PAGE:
One of my hometown’s best claims to fame is its association with Benjamin Banneker, often referred to as “America’s First Black Man of Science.” In 1737, Banneker’s father, a former slave purchased 100 acres of land in what is now considered the western part of Catonsville. He made his son Benjamin co-owner so that the property could pass to him without any legal requirements. This also helped ensure that his family would maintain their free status in a state where slavery was common.
Banneker was fortunate in being able to attend a small Quaker school during the winter months with a few other local children, both white and black. His grandmother, a former indentured servant from England, had already taught him to read and write and he was known in his student days as a child who would rather read than play. After he was old enough to work full time on the tobacco farm with his father, his former schooling ceased. But he never stopped learning.
At the young age of 22, Banneker became famous, and people would travel for miles around to visit him. The reason for his fame was a clock he’d built out of wood. He had borrowed a pocket watch, taken it apart, and then calculated how to make working pieces of hardwood from his farm. Since he was not able to make a strong enough spring out of wood, he substituted a system of falling weights. He used a few small pieces of iron and brass and may have used the bottom of a glass bottle as the resonant piece to provide sound when the clock struck the hour. But the vast majority of the clock was composed of wood carved with rudimentary implements. With no help or training, he created a timepiece that worked for over 50 years until his death.
Although he accomplished many other feats of mathematical and scientific skill during his lifetime, Banneker’s other main claims to fame were his almanacs and his work surveying the capitol city of Washington. At the time, almanacs were used by farmers to determine when to plant crops and by mariners to forecast the tides. Again without training, Banneker was able to produce the calculations needed to predict the positions of the sun, moon and planets. These predictions were recorded in a yearly almanac. He produced almanacs for most of the 1790s and they were phenomenally popular.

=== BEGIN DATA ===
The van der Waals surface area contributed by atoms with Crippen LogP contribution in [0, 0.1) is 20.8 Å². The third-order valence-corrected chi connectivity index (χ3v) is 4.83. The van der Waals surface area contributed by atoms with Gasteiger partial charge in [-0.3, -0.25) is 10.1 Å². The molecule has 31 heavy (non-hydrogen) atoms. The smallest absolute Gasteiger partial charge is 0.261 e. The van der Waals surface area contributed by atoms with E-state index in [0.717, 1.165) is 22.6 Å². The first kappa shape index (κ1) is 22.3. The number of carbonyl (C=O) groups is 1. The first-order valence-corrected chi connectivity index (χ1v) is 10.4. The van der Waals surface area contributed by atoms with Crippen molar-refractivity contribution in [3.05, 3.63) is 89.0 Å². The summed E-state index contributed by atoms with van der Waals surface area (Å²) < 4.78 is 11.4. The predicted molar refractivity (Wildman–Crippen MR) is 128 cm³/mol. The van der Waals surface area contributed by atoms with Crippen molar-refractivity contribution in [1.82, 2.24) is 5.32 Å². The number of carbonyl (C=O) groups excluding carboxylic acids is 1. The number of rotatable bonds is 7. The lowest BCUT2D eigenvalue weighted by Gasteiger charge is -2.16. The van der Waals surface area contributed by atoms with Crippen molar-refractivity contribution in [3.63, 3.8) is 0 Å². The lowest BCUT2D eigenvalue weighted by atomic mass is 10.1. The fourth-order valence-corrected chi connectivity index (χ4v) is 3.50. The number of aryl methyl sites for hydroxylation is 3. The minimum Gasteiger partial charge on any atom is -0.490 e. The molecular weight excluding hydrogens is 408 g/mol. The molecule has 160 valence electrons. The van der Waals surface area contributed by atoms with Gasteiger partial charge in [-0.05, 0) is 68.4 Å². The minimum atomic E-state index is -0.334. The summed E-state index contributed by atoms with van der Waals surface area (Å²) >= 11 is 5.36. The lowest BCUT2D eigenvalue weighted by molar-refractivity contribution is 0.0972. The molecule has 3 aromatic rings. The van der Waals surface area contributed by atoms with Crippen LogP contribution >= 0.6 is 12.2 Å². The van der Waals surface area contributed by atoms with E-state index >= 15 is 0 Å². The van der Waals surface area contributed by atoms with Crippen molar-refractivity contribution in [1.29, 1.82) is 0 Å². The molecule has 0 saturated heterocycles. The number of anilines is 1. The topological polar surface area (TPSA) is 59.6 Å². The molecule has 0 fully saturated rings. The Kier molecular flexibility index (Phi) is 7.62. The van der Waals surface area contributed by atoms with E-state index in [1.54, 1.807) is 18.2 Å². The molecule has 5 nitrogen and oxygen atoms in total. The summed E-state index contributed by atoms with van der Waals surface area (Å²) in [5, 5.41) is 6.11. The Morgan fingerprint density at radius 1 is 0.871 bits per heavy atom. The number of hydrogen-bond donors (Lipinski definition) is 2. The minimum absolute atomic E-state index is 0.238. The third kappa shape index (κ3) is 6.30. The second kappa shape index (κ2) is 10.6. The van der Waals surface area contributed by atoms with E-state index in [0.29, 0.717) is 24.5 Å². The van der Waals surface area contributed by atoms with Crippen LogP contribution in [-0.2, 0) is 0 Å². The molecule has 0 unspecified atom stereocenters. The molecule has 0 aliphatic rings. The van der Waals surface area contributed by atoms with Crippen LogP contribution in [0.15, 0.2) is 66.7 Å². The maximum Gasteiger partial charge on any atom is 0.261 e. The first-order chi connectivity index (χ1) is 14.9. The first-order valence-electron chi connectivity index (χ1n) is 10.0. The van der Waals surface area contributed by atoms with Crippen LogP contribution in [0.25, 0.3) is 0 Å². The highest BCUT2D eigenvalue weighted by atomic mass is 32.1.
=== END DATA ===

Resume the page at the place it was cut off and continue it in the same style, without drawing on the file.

Banneker’s expertise with celestial movements gave him skills needed to serve on the team surveying the new federal city. The gentleman in charge of the project, Andrew Ellicott, needed help and tried to recruit his cousin, George. While George was unable to commit to the task, he recommended his neighbor, Benjamin Banneker. At this time, however, Banneker was 60 years old and he had no field experience whatsoever in surveying.
Nevertheless, the well-known accuracy of his calculations was enough to get him the job. After several months of sleeping outside taking astronomical measurements at all hours of the night, however, he was worn out and anxious to return to his farm. So when Andrew’s brothers became available to help, Benjamin retired from the project.
Other “firsts” Banneker has been credited with include being the first to track the 17 year locust cycle, the first to study the relativity of time and space, the first American scientist to suggest that beings existed on other planets, the first to record a written hypothesis that the Star of Sirius was composed of two separate stars, and the author of the first publicly documented protest letter. While I’m not willing to stake my life on the assertion that was absolutely the first to do these things, the fact that he did them all was rather remarkable.
Today his former homestead has been incorporated into the Benjamin Banneker Historical Park with an active museum on site and a host of regular educational activities. My personal favorite is a Colonial Market Fair held in the beginning of June each year. In Washington, plans are under way to build a substantial memorial to Banneker. But as a quiet man who preferred books to socializing and never sought the limelight, Banneker would probably would have been content just to share his beloved clock with the world. Alas, on the day of his funeral, his house caught fire and the clock was destroyed. So instead of his clock, we must look to the story of his life to see how hard work and determination can build an amazing life, despite the odds.
We think of our Founding Fathers as those who set up the government of our country. But I think those who paved the way in other fields in the early days of the United States should be recognized as Founders as well. In the field of science, Banneker deserves this title, so I’m giving it to him.
To learn more about Benjamin Banneker, check out information at https://friendsofbenjaminbanneker.com or http://www.bannekermemorial.org/history.htm. One of the minor characters in my first book, Langley’s Choice, was inspired by Banneker’s grandmother, Molly. And at some point, I hope to begin work on a novel based on Molly and the family she established in Maryland.